More than 20,000 AT&T workers remained on strike throughout the southeast on Monday, while the company minimized the impact of the unexpected walk-out.
Members of the Communication Workers of America – including 4,000 in Georgia – went on strike against the telecommunications giant at midnight Friday, charging AT&T with unfair labor practices and bargaining in bad faith.
The workers’ four-year contract with AT&T expired Aug. 3. Workers had previously authorized a strike, but both sides had signaled a willingness to compromise and even late last week there were no signs that a walk-out was coming.
The call to strike came late Friday after talks stalled. Union officials said the negotiations were pointless because AT&T had sent negotiators with no authority to make the decisions needed for a new contract.
The company responded with a statement saying it was “surprised and disappointed” by the decision and rejected the charges.
“The company has reached, and union members have voted to ratify, 20 fair agreements since 2017 covering more than 89,000 employees,” AT&T said in a statement. “We strongly disagree with the union’s claims of unfair labor practices. Our bargaining team is negotiating this contract with CWA leaders in the same way we have successfully done with dozens of other CWA contracts over the years.”
The company noted in its statement Monday that the strike involved fewer than 8% of its employees.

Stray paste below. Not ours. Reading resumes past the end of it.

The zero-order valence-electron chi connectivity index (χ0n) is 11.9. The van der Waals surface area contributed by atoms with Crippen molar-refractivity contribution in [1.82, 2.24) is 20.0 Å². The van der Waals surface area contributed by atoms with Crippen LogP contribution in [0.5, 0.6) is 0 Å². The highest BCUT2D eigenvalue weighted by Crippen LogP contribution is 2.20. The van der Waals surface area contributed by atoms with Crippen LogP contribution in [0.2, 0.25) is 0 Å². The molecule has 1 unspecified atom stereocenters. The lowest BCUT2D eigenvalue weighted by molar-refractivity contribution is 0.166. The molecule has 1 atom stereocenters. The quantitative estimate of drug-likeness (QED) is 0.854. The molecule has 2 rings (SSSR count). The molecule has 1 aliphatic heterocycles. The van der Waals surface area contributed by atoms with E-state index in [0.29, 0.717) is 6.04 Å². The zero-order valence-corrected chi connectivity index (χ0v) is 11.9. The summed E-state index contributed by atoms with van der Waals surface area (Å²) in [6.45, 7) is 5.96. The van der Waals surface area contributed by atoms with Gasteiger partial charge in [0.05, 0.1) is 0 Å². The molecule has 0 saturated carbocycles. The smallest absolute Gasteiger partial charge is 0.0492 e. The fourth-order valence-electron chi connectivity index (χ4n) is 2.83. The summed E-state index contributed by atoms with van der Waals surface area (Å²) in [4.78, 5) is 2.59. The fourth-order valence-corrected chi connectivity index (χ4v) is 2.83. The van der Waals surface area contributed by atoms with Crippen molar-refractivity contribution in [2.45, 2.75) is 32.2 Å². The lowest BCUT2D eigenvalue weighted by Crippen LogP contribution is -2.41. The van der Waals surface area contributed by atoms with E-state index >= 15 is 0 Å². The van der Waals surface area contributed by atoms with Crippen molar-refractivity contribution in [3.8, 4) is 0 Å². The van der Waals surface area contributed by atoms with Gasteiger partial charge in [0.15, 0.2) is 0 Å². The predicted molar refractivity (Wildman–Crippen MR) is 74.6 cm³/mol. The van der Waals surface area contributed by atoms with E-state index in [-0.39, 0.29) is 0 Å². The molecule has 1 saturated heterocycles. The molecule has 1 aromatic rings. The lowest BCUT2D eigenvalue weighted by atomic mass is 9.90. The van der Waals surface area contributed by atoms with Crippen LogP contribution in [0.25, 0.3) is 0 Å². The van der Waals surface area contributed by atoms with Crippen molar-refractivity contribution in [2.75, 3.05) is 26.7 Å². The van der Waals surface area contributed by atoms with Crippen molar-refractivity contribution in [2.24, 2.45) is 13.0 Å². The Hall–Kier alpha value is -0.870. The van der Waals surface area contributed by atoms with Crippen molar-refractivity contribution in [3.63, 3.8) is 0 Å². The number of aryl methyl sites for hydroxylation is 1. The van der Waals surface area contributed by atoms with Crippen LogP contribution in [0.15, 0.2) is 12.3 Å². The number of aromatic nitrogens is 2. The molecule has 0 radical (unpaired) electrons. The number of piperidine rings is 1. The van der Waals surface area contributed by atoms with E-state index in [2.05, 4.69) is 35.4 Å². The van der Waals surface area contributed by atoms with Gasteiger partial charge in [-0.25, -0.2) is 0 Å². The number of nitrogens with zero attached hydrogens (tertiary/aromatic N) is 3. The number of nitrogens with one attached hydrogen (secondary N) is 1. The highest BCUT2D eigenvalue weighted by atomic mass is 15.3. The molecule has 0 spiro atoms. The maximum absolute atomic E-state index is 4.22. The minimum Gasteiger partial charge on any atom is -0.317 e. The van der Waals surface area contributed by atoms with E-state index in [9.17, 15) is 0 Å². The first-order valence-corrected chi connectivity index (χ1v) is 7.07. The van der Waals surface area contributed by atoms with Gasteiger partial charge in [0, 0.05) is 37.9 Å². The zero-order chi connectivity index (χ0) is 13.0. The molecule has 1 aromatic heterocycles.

Company spokesman Marty Richter said Monday AT&T remained ready to bargain.
The workers on strike across nine states are technicians, customer service representatives and others who install, maintain and support the company’s landline and internet line services. Since the walkout started, the company has relied on managers, supervisors and executives to keep the system running.
But AT&T has acknowledged that most of that effort is aimed at maintenance and emergency repairs. Most new installations are being postponed.
Neither side released information about plans for meeting again later this week.
“We don’t really know how long this will go,” said Beth Allen, a CWA spokeswoman. “We are prepared to stay out as long as it takes.”
The Dallas-based company has annual revenue of about $170 billion a year. It includes the remnants of BellSouth, which for more than two decades was the largest of the seven regional phone companies.
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